[Urbanstudy] Talk by Shubhranshu Choudhary, IIIT Bangalore

Balaji Parthasarathy pbalaji at iiitb.ac.in
Mon Aug 28 08:50:03 CDT 2017


The Center for Information Technology and Public Policy (CITAPP)

International Institute of Information Technology Bangalore (IIITB)

invites you to a talk titled

CGNet Swara: A voice-enabled mobile phone platform for tribal areas

by

Shubhranshu  Choudhary
CGNet Swara

2:00 PM on 29 August, 2017 (Tuesday)
Venue: Room 310, IIITB campus
26/C, Electronic City, Hosur Road, Bangalore 560100

About the talk: Many of the estimated 80 million members of India's tribal communities lack access to any mainstream media outlets. This often poses serious barriers to their socio-economic development, as their grievances about government neglect and economic exploitation remain unvoiced. In addition, certain factions (such as the Maoist insurgency) can exploit their frustration and isolation to violent ends.

To address this problem, Shubranshu and his team have built and deployed CGNet Swara: a voice-based portal, freely accessible via mobile phone, that allows citizens to report, listen to, and discuss stories of local interest. To use it, citizens call a phone number (+91 8050068000) using any mobile (or fixed line) phone. Callers are prompted to press "1" to record a new message, and "2" to listen to messages that have already been recorded. Once a message has been recorded from the field, professional, trained journalists, who access the system using a web-based interface, review and verify the report. Approved reports are then made available for playback over the phone. The reports also can be accessed on the CGNet Swara website.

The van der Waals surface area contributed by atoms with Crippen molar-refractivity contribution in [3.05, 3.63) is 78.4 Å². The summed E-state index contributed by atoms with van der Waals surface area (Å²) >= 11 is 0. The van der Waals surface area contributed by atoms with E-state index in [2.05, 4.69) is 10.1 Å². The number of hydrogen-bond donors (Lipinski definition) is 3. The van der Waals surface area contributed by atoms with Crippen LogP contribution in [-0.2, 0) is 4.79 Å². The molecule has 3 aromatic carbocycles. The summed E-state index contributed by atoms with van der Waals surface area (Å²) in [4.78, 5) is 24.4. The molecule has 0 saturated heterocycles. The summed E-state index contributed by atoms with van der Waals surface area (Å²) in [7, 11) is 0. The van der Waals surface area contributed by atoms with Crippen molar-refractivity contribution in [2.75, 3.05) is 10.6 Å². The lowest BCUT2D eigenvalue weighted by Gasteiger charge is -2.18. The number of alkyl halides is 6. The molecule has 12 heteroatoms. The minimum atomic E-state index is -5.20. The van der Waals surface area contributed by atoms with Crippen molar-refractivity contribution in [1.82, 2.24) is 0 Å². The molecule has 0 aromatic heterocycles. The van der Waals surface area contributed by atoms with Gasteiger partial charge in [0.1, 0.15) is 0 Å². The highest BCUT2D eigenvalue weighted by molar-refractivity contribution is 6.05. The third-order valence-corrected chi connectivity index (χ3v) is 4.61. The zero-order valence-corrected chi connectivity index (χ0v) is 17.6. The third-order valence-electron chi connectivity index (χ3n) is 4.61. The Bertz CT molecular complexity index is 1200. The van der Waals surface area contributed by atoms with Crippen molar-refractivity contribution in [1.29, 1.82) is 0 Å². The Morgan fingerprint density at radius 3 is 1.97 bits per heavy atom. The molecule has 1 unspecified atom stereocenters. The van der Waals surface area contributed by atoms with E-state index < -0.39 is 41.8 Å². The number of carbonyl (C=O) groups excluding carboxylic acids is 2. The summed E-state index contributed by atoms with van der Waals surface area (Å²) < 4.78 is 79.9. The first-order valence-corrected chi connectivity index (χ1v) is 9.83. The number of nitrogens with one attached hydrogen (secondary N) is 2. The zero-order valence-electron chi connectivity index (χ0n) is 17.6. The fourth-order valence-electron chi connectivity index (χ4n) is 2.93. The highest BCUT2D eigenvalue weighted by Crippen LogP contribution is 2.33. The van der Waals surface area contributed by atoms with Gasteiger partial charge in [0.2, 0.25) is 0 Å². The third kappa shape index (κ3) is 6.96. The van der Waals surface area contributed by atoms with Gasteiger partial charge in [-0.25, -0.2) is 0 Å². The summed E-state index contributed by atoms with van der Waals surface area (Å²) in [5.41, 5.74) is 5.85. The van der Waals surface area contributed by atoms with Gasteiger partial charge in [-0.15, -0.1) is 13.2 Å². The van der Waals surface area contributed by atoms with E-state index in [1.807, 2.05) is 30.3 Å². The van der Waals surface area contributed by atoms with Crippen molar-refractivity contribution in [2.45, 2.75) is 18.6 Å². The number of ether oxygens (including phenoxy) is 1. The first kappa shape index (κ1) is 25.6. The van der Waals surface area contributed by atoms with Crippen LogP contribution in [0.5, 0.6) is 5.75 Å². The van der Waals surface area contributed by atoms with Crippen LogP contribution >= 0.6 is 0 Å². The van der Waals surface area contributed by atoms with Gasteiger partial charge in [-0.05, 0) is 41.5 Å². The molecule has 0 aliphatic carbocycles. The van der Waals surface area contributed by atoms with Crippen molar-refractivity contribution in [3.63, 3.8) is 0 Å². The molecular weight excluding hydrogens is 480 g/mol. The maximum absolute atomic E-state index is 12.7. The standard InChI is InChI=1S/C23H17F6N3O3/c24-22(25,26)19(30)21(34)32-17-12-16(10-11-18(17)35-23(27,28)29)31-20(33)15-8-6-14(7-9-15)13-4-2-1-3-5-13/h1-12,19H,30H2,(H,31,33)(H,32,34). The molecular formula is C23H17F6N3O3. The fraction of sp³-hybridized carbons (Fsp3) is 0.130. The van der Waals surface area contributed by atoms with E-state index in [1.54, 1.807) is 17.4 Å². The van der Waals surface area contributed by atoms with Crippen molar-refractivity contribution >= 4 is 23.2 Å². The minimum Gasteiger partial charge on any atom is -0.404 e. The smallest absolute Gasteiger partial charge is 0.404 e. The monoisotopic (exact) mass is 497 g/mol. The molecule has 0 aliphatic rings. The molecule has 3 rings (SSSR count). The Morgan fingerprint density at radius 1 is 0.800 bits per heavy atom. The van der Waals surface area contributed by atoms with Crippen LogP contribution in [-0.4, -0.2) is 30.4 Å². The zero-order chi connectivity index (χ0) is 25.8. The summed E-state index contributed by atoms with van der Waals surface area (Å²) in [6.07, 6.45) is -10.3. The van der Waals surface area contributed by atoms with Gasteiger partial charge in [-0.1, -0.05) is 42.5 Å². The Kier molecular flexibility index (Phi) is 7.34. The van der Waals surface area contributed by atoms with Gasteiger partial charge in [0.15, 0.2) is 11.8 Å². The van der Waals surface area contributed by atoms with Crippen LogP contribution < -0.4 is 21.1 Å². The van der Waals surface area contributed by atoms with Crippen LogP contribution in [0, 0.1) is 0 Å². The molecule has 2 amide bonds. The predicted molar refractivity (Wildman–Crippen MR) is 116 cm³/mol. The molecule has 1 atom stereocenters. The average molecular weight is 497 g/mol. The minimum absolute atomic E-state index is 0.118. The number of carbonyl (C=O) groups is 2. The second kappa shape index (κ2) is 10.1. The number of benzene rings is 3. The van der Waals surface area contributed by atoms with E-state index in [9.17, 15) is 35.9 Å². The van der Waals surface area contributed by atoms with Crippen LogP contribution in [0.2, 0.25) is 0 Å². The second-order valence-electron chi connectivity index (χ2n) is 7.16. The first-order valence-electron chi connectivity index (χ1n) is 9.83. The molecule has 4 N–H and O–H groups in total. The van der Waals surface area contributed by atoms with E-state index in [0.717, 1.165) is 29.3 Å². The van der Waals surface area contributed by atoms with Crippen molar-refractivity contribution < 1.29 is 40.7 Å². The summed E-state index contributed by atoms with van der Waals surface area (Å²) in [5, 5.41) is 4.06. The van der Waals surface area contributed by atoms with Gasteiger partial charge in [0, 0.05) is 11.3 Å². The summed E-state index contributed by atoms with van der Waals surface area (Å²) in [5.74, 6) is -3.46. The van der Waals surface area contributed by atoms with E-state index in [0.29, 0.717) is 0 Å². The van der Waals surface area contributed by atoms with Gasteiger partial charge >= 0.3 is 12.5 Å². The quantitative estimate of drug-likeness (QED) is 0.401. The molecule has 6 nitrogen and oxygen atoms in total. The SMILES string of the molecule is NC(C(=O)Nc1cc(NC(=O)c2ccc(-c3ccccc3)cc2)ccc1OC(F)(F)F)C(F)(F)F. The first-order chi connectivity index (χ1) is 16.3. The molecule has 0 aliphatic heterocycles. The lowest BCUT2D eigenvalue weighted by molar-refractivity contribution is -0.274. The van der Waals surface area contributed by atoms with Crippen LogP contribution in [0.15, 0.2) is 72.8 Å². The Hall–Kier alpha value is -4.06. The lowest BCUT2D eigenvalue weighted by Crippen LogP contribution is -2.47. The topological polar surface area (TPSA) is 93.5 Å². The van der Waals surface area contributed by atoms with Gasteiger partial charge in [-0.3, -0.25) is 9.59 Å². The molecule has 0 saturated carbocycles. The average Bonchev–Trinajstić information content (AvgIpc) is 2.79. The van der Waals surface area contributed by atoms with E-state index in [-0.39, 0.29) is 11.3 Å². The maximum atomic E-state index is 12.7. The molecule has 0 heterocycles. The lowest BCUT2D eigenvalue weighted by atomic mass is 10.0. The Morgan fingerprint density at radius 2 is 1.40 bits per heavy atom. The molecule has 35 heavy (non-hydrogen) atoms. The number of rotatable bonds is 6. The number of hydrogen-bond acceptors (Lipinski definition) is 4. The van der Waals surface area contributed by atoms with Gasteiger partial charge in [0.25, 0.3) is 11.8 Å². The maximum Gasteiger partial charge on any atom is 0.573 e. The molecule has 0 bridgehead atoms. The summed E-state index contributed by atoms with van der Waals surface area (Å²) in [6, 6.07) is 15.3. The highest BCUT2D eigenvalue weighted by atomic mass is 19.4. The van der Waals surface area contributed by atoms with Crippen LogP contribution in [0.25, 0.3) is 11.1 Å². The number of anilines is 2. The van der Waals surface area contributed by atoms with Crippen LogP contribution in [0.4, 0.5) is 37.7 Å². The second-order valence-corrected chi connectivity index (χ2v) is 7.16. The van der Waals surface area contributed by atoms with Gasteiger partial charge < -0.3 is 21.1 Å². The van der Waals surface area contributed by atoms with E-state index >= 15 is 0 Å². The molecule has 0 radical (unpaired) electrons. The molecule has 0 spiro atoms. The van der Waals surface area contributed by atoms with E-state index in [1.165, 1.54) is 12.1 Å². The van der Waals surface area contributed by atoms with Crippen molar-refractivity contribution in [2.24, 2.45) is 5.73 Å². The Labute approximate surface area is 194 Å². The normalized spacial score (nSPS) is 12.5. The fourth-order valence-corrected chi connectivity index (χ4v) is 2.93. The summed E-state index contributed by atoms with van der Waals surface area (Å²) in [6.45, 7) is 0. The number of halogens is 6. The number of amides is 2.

Speaker bio: Shubhranshu Choudhary is a Knight International Journalism Fellow and the founder of CGNet Swara. Shubhranshu was a BBC South Asia producer for more than 10 years. He also has served as a media trainer for the BBC World Service Trust, the United Nations and Indian universities. He produced the first television coverage of foreign militants operating in Indian Kashmir and conducted the first television interview with the chief commander of the Kashmiri militant organization. He was a TV and radio producer for the BBC's South Asia bureau for eight years, and a reporter for The Guardian's South Asia bureau for two years. He was a reporter for five years at the Hindi-language Daily Deshbandhu.
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